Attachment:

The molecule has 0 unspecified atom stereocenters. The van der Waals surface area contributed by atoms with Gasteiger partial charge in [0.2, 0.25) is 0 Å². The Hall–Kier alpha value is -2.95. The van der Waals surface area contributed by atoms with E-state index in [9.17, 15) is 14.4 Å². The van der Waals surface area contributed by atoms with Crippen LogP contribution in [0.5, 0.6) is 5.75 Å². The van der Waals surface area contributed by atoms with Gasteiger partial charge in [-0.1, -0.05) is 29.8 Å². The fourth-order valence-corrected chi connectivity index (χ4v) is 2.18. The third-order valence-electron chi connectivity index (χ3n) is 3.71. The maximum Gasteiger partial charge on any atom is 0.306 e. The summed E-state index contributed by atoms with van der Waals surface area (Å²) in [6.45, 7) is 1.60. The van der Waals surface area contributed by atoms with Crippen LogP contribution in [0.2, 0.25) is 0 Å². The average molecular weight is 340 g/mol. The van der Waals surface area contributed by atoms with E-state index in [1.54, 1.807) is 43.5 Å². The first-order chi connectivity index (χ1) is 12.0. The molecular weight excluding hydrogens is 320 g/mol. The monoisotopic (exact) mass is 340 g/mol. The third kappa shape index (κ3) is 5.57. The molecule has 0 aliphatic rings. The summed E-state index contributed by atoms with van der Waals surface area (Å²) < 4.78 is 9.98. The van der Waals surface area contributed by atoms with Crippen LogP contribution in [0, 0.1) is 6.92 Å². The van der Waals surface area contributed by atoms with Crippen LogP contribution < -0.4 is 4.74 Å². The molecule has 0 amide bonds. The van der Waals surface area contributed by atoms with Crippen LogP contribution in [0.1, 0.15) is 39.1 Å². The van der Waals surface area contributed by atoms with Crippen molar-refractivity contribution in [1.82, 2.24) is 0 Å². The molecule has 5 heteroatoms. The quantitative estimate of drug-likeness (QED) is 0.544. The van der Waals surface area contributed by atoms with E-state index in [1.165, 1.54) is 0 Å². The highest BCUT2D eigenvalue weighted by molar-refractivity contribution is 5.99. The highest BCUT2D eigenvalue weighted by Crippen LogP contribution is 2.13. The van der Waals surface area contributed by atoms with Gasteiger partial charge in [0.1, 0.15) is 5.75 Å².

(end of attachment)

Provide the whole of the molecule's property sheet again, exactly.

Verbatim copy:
The molecule has 0 unspecified atom stereocenters. The van der Waals surface area contributed by atoms with Gasteiger partial charge in [0.2, 0.25) is 0 Å². The Hall–Kier alpha value is -2.95. The van der Waals surface area contributed by atoms with E-state index in [9.17, 15) is 14.4 Å². The van der Waals surface area contributed by atoms with Crippen LogP contribution in [0.5, 0.6) is 5.75 Å². The van der Waals surface area contributed by atoms with Gasteiger partial charge in [-0.1, -0.05) is 29.8 Å². The fourth-order valence-corrected chi connectivity index (χ4v) is 2.18. The third-order valence-electron chi connectivity index (χ3n) is 3.71. The maximum Gasteiger partial charge on any atom is 0.306 e. The summed E-state index contributed by atoms with van der Waals surface area (Å²) in [6.45, 7) is 1.60. The van der Waals surface area contributed by atoms with Crippen LogP contribution in [0.2, 0.25) is 0 Å². The average molecular weight is 340 g/mol. The van der Waals surface area contributed by atoms with E-state index in [1.54, 1.807) is 43.5 Å². The first-order chi connectivity index (χ1) is 12.0. The molecular weight excluding hydrogens is 320 g/mol. The monoisotopic (exact) mass is 340 g/mol. The third kappa shape index (κ3) is 5.57. The molecule has 0 aliphatic rings. The summed E-state index contributed by atoms with van der Waals surface area (Å²) < 4.78 is 9.98. The van der Waals surface area contributed by atoms with Crippen LogP contribution in [0, 0.1) is 6.92 Å². The van der Waals surface area contributed by atoms with Crippen LogP contribution < -0.4 is 4.74 Å². The molecule has 0 amide bonds. The van der Waals surface area contributed by atoms with Crippen LogP contribution in [0.1, 0.15) is 39.1 Å². The van der Waals surface area contributed by atoms with Crippen molar-refractivity contribution in [1.82, 2.24) is 0 Å². The molecule has 5 heteroatoms. The quantitative estimate of drug-likeness (QED) is 0.544. The van der Waals surface area contributed by atoms with E-state index in [1.165, 1.54) is 0 Å². The highest BCUT2D eigenvalue weighted by molar-refractivity contribution is 5.99. The highest BCUT2D eigenvalue weighted by Crippen LogP contribution is 2.13. The van der Waals surface area contributed by atoms with Gasteiger partial charge in [0.1, 0.15) is 5.75 Å².